Director, Center for Western Studies
There have been a number of books and articles published lately about the present college experience and how it often falls short of expectations. Books like “The 5-year Party” by Craig Brandon (the title says it all), “Education’s End: Why our Colleges and Universities have given up on the Meaning of Life,” and Richard Arum’s “Academically Adrift” speak of how our colleges are losing momentum and direction, and no longer seem to do a very good job of teaching our young people to think well.
At the Center for Western Studies, we believe colleges won’t be able to teach clear thinking because most colleges no longer hold to a cohesive view of the world. But what if you could take a year off, get a feel for the intensity of study that college requires, and at the same time, see some of the world? The Center for Western Studies was designed to offer a college-level gap-year program for students who want to take a year off between high school and college, but would also like to strengthen two things before going off to college: a cohesive Christian worldview, and a foundational history of the great ideas of Western civilization. These two are accomplished through lectures and tutorials in the great books, art, music, and architecture of the West, and by way of travel to some of the sites we study.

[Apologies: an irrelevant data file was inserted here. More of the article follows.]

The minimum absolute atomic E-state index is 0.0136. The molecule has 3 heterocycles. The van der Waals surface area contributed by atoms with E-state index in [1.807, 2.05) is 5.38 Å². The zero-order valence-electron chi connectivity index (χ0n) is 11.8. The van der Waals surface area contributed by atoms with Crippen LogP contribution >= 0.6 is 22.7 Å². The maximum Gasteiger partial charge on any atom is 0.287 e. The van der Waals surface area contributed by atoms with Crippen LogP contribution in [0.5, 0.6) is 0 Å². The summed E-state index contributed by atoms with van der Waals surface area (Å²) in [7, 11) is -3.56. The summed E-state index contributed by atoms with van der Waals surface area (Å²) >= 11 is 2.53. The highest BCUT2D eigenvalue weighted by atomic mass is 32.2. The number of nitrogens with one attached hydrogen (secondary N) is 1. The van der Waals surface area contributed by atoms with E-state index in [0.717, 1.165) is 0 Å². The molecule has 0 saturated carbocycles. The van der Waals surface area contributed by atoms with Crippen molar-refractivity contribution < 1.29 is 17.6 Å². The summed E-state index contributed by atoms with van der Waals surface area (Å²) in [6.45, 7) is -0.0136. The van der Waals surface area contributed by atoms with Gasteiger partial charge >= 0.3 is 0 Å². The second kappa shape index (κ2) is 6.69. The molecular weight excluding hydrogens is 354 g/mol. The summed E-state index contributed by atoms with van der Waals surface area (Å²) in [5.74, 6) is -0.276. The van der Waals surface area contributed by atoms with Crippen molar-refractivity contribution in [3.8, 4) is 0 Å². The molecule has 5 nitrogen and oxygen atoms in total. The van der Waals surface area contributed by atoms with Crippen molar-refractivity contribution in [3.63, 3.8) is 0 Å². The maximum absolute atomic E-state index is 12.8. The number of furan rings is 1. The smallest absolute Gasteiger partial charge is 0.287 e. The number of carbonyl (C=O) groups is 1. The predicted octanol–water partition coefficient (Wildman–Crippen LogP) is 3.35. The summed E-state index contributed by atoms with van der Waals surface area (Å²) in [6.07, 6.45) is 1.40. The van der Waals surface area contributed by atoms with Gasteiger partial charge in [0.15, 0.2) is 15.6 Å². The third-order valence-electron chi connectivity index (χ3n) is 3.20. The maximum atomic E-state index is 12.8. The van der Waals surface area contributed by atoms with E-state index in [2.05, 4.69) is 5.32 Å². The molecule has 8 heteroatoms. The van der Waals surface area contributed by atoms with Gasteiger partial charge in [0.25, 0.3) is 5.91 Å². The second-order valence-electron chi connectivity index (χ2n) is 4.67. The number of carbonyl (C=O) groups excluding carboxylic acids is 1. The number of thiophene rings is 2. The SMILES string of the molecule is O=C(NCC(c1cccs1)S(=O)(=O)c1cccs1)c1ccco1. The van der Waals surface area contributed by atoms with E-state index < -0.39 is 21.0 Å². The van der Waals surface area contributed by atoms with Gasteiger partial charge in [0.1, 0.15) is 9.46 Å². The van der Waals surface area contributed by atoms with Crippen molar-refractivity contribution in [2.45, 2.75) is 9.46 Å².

Our students begin reading in Homer and work their way through the art and literature of the Middle Ages, Renaissance, Enlightenment and 19th centuries, ending with TS Eliot, Chesterton, and CS Lewis in the 20th century. These studies are led by 3 college professors who have been working together for many years, and are committed to a Christian view of all areas of thought.
Our students also travel to Paris, Chartres, Oxford, London, and Washington DC, all to better know how the Christian faith has been lived out in the past, at the great universities (Sorbonne, Oxford, Cambridge), and in the great architecture (Paris, Chartres, St. Denis), art (the National Galleries of London and Washington, the Louvre Museum, the Orsay Museum, etc.), and the history of the West and the US (British Museum, Houses of Parliament, Westminster Abbey; National Archives, DC, Capitol building, Supreme Court, etc.).
Our work intends to prepare students to apply that same faith to today’s problems, to gain clarity about what they would most like to study (making the college experience more fruitful), and to build a strong mental framework of discernment that will make it possible to learn much from any college professor, regardless of the professor’s beliefs.
You can learn more about our program on our website: www.centerws.com. We answer FAQs like “Why a gap year?” and “Why Western Studies and not other cultures?” We would be pleased to discuss the details with all who are interested. Please feel free to contact our Director at: firstname.lastname@example.org. We hope you will consider studying at the Center for Western Studies. We only take a maximum of 12 students per year, so if you are interested, please contact us as soon as possible to assure a slot for the fall.